VOLUME 112, ISSUE 52
After more than a decade of debate, the University’s freestanding black cultural center opens
\ OTH PHOTOS/LAURA MORTON
Sernor Michelle Greene, a four-ye|r Communiversity member who worked for the old Black Cultural Center, helps lead a procession to the Sonja Haynes Stone Center for Black Culture and History on Friday.
BY ARMAN TOLENTINO STAFF WRITER
Overcast skies and light rain
didn’t stop the grand opening
ceremony Saturday morning for
the freestanding Sonja Haynes
Stone Center for Black Culture and History
Em event that marked the culmination of
more than a decade of controversy, advo
cacy, planning and fund raising.
Chancellor James Moeser, with Chapel
Hill Mayor Kevin Foy, UNC-system
President Molly Broad and other top offi
cials on hand, officially dedicated the build
ing in front of more than 500 guests who
gathered under a tent outside the facility.
The morning ceremony was the sec
ond part of a four-day grand opening cel
ebration. On Friday night, members of
the University community participated in
a candlelight vigil /and processional from
the Old Chapel Hill Cemetery to the new
Moeser said the center’s opening marked
SEE OPENING, PAGE 7
Campus comes under fire
Fraternity conflict prompts review
BY EMILY STEEL
After two consecutive years of
heated summer reading debates,
many UNC officials thought they
had escaped controversy this year.
But the University is in the nation
al spotlight again after declining to
recognize an all-male Christian fra
ternity because it refused to sign a
nondiscrimination policy last fall.
What began as a simple review
of a student organization has
spurred a federal investigation. It’s
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SET IN STONE
also mushroomed into a constitu
tional debate —one involving a
national civil rights foundation and
members of Congress that many
say is likely to end up in court.
Segun Olagunju, a graduate of
the class of 2004 who now works
with a ministry in Orlando, joined
the Alpha lota Omega his sopho
more year. By the time Olagunju
was a senior, he was president of
LEADER OF THE PACK
The search for anew arts director
on campus continues PAGE 5
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Chancellor James Moeser speaks with Precious Stone, daughter of Dr. Sonja Haynes Stone, and Kweku
Erskine after the center named after Precious' mother had its grand opening ceremony Saturday morning.
the then seven-member fraternity.
That fall, Olagunju met with
Jonathan Curtis, assistant director
for student activities and organiza
tions, to discuss his group’s appli
cation for official recognition. The
agreement provides student organi
zations with access to UNC facilities
and funding through student fees.
But Olagunju said he and other
members of his fraternity didn’t
agree with the nondiscrimination
portion of the contract, which states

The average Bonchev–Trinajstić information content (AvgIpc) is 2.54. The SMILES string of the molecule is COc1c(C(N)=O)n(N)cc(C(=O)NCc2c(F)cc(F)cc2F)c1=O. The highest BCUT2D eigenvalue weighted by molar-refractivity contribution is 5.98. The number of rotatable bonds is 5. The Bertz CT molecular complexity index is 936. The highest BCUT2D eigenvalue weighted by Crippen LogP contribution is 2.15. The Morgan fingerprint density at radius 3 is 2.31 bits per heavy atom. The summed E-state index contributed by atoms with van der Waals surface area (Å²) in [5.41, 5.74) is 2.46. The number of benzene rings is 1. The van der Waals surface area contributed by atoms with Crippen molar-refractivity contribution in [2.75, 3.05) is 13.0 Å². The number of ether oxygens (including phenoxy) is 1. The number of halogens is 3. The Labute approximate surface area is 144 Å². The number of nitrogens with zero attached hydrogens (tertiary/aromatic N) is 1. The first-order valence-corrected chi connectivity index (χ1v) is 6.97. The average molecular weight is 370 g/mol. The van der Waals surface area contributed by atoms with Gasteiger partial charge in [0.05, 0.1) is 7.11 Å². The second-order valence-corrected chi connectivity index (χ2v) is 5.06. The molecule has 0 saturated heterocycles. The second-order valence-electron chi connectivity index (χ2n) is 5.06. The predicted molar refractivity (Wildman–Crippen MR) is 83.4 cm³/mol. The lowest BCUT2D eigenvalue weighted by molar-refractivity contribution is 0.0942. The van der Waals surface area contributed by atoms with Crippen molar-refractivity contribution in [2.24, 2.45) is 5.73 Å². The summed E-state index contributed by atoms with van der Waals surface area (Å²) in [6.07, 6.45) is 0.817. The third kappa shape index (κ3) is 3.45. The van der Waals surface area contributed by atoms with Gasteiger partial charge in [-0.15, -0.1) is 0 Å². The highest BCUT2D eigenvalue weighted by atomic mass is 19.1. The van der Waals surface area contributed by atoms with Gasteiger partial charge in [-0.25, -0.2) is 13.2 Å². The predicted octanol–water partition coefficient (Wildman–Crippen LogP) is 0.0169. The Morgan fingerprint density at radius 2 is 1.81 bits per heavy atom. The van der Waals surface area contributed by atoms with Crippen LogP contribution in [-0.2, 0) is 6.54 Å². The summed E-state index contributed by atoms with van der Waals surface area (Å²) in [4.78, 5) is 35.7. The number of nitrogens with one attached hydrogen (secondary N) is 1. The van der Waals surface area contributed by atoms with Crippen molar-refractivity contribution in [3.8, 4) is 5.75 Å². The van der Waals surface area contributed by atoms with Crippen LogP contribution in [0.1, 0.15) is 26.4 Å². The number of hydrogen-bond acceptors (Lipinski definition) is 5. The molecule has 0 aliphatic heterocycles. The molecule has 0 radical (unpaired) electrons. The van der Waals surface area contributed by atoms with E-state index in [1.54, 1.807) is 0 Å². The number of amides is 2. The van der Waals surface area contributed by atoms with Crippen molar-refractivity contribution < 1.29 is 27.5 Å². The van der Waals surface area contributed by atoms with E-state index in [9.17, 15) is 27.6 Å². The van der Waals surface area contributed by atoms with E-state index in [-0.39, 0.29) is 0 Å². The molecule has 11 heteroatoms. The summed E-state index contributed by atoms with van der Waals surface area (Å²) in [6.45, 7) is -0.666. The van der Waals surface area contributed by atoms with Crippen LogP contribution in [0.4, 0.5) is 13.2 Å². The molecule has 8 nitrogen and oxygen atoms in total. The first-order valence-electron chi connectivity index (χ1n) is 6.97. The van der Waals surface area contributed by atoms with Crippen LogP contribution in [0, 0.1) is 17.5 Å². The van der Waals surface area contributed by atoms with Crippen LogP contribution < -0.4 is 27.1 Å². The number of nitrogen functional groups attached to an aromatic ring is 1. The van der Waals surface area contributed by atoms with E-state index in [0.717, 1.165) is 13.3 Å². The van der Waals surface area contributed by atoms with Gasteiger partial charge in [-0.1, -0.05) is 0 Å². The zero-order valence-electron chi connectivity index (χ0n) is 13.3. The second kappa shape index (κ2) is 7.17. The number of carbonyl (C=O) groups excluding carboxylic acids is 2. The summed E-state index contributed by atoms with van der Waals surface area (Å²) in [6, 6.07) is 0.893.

membership must be open without
regard to age, race, color, national
origin, religion, disability, veteran
status or sexual orientation.
AIO, Olagunju and other mem
bers of his fraternity said, should
be restricted to Christian men.
Olagunju said he met with Curtis
and Dean Bresciani, then interim
vice chancellor for student affairs,
and proposed adding a provision to
the application. It requested that
the fraternity use religious affilia
tion as a basis for membership.
“We believed that the standards
we were seeking to set required
that we had that level of selectiv
ity,” Olagunju said. “In essence, we
believed that it would be dishonest
SEE FRATERNITY, PAGE 5
NOSE TO THE GRINDSTONE
The football team looks to rebound from
two consecutive poor seasons PAGE 16
STONE CENTER TIMELINE
UNC's Black Cultural Center is estab
lished in a suite in the Student Union.
Professor Sonja Haynes Stone dies of a
stroke. Officials rename the BCC in her
honor. Students push for a freestanding
center on campus.
Former Chancellor Paul Hardin says a
new black cultural center should be a
"forum, and not a fortress."
The Rev. Jesse Jackson visits UNC, touring
the campus and examining potential sites
for a freestanding center.
UNC receives a $29 million gift from
a UNC alumnus. Michael Hooker uses
part of the gift to finish off the center's
Groundbreaking ceremony for Stone
Grand opening ceremony for Stone
UNC makes switch
to Pepsi from Coke
BY JOSEPH R. SCHWARTZ
ASSISTANT UNIVERSITY EDITOR
With a multimillion dollar offer
already cemented and a $1.5 million
donation to the Carolina Covenant
in place, UNC administrators are
experiencing the joy of cola.
After striking an agreement
with UNC to become the preferred
vendor for soft drink services on
campus, the Raleigh-based Pepsi
Bottling Ventures, LLC, now has
exclusive rights to supplying foun
tain drinks in all dining halls and
vending machines. The company
TODAY Partly cloudy, H 85, L 64
TUESDAY Partly cloudy, H 86, L 64
WEDNESDAY Showers, H 83, L 67
MONDAY, AUGUST 23, 2004
also will stock 60 percent of the
shelf space in campus retail areas.
Pepsi’s deal also marks the
largest donation in the history of
the Carolina Covenant, a project
established last year to provide
funding for a University educa
tion to low-income students.
Classic Food Services, which
supplies Coca-Cola products, previ
ously monopolized the University’s
soft drink contract, most recently
under a five-year contract.
SEE PEPSI, PAGE 7